LAS CRUCES, N.M. — Researchers at New Mexico State University are studying a technique to help reduce the mosquito population without using harmful pesticides.
Researcher Immo Hansen said there are two common mosquitos in Southern New Mexico, the yellow fever mosquito and the southern house mosquito, both could potentially carry disease.
"The best method to prevent these diseases is to kill the vector and that is the mosquito," Hansen said.
Hansen said the life cycle of a mosquito is not very long.
Only female mosquitos draw blood and develop eggs that are deposited in water.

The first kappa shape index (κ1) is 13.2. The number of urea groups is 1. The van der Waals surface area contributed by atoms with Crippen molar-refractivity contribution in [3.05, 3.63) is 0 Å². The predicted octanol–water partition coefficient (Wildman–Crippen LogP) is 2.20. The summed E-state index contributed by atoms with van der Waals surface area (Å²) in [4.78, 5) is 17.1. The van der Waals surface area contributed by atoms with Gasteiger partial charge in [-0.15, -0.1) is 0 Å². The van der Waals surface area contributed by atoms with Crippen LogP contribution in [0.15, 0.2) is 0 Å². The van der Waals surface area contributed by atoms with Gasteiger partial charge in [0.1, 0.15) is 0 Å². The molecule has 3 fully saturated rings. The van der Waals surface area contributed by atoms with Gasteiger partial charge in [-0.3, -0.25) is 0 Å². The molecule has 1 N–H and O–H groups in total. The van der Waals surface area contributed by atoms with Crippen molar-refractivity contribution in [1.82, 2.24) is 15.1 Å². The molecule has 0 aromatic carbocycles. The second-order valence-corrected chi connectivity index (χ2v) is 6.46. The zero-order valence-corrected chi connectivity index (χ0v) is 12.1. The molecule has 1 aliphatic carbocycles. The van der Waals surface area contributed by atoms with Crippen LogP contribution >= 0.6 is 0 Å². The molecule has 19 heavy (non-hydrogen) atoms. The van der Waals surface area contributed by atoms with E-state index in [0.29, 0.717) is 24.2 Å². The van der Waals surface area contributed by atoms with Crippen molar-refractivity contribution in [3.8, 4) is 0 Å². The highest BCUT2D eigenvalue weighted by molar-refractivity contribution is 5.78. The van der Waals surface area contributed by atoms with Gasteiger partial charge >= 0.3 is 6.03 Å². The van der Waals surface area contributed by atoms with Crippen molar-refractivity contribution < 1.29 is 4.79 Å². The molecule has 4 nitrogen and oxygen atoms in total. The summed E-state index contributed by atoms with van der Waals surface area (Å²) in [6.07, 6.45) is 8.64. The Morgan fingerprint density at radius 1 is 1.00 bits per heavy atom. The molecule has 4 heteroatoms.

In about a week, new adult mosquitos are born and it takes them about two or three days before they can take blood.
During those three days the mosquito looks to reproduce.
That reproduction process is what Hansen is hoping to stop through the sterile insect technique.
"We produce a lot of male mosquitos, sterilize them and then we release them," Hansen said.
The male mosquitos will then mate but will not be able to fertilize any females resulting in no new mosquitos.
Hansen said the best way to curb the problem is to get rid of standing water.
The sterile mosquitos are still being lab tested and are still some time away before they can be introduced into the environment.